Agility seems to be among the management-speak buzzwords of the past decade and a half. There was leader-agility, the idea that those who set the agenda for organizations had to change as quickly as their environments in order to remain effective.
Then we had managerial agility. This reflected the idea that managers had to adopt a flexible mindset.
We’ve had project management agility, which is about moving fast while remaining flexible.
There’s even talk of development agility.
Everyone is getting on the agility bandwagon. And that tells you that as a fad, because that’s what it is, it has just about run its course. When everyone is doing it, then there’s nothing special about it anymore. It’s a bit like the stock market on October 28, 1929.
Consider, for example, the dichotomy of leadership and management. In it, leaders are drivers of change, while managers seek to maintain the status quo. This stems from the politics-administration dichotomy introduced by Sloan in the reorganization of General Motors almost 100 years ago. Although there had been some work done in that area beforehand, it was Sloan who separated the making of policy from the administration of it. Leaders – the top executives – made policy; that is, they decided what changes should be made, and then the managers administered it by delegating it down through the hierarchy.
Managerial agility changed that to some extent. Now managers were expected to be more flexible; that is, they needed to learn how to change on the basis of what was needed rather than to rigidly hold everything still.
Now we come to business agility. It stands to reason that if leaders and managers are agile, that is that they both are determined to change as quickly as they need to, that the organizations that they run must be as well. You have to wonder how it could be anything else, and therefore why everyone seems to be making such a big deal about it.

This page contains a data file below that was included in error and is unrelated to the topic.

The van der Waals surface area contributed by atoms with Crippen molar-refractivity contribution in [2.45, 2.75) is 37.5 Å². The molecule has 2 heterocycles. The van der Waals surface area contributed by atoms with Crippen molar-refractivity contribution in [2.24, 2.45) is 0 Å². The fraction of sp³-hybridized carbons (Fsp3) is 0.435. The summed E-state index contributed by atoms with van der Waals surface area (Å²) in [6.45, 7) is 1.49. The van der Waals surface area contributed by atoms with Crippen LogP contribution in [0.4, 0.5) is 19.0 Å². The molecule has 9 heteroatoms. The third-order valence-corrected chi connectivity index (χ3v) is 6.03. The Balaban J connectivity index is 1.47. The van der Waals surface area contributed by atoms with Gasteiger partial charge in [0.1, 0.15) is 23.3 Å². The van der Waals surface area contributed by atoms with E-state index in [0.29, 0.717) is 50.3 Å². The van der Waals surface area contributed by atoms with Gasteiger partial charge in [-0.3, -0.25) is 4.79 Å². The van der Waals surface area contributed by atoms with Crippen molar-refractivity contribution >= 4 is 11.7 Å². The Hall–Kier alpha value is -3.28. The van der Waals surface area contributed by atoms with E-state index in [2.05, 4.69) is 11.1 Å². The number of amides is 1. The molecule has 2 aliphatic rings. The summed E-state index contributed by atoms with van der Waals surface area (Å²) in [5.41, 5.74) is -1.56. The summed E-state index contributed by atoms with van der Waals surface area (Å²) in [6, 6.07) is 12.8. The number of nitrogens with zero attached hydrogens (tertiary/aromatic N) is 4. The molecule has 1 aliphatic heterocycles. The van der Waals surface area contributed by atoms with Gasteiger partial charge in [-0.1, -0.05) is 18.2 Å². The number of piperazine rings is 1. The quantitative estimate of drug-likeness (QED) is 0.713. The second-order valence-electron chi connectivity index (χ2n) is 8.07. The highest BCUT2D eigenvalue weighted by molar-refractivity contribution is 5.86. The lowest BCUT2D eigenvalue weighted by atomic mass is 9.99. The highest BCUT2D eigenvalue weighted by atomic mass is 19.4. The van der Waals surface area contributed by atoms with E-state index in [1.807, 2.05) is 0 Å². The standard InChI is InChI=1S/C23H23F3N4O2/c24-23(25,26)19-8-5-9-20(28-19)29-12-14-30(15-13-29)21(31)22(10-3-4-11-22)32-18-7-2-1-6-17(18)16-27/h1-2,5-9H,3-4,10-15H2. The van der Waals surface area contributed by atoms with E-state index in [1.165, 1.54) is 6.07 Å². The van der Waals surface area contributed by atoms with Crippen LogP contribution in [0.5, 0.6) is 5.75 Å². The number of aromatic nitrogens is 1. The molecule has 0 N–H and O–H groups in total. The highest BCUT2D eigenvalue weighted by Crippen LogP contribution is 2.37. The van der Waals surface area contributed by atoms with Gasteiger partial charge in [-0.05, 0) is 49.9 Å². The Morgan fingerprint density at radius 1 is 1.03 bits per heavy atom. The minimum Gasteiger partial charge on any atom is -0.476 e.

Why all the excitement? Is it nothing more than the well-known fear-of-missing-out? Is it because those who have yet to jump on the bandwagon are somewhat panicked that they may have missed their chance?
Rest assured, that if this is how you feel, that you haven’t missed out. There’s still time.
All you have to do is to abandon the status quo – that attitude of “that’s the way we’ve always done it” – and recognize that “the times they are a changin’” and that you had better to. Then you can wear the agility badge.
What is agility?
Look at it like this. The word agile is defined as energetic, limber, supple and buoyant. The antithesis of those ideas includes ignorance, lethargy, rigidness, and sluggishness.
Which are you?
If you, hand on heart, can say that you are or are trying to be characterized by the words in the first group, then by definition, you are agile. Conversely, if you know deep inside that the second group of words is nearer the mark, then no matter what your favourite management consultant says, no matter how many books you’ve read, or checklists you’ve completed, you are not agile in any way, shape or form.
You have to make an honest assessment of where you are right now.
If you’re agile, then that’s great. Keep it up and be vigilant about making it a way of life. If you’re not, then figure out what is holding you back and change it.
Time waits for no one.
How can you become more agile?
Have you been following the US post-election? Trump has stated in no uncertain terms that for every new regulation created, two must be discarded. Have you gone through your organization, or your life, like that?
What habits do you or your organization practise that waste time?
When was the last time you did an audit to see what forms you use? Are they all really necessary? Or are you asking people to sign one form to acknowledge that they’ve received and read another one?
Or what about the expectations you place on yourself or your employees? Do you expect 100% effort even when people aren’t 100%? Do you penalize people or their teams if they take time off work for illness?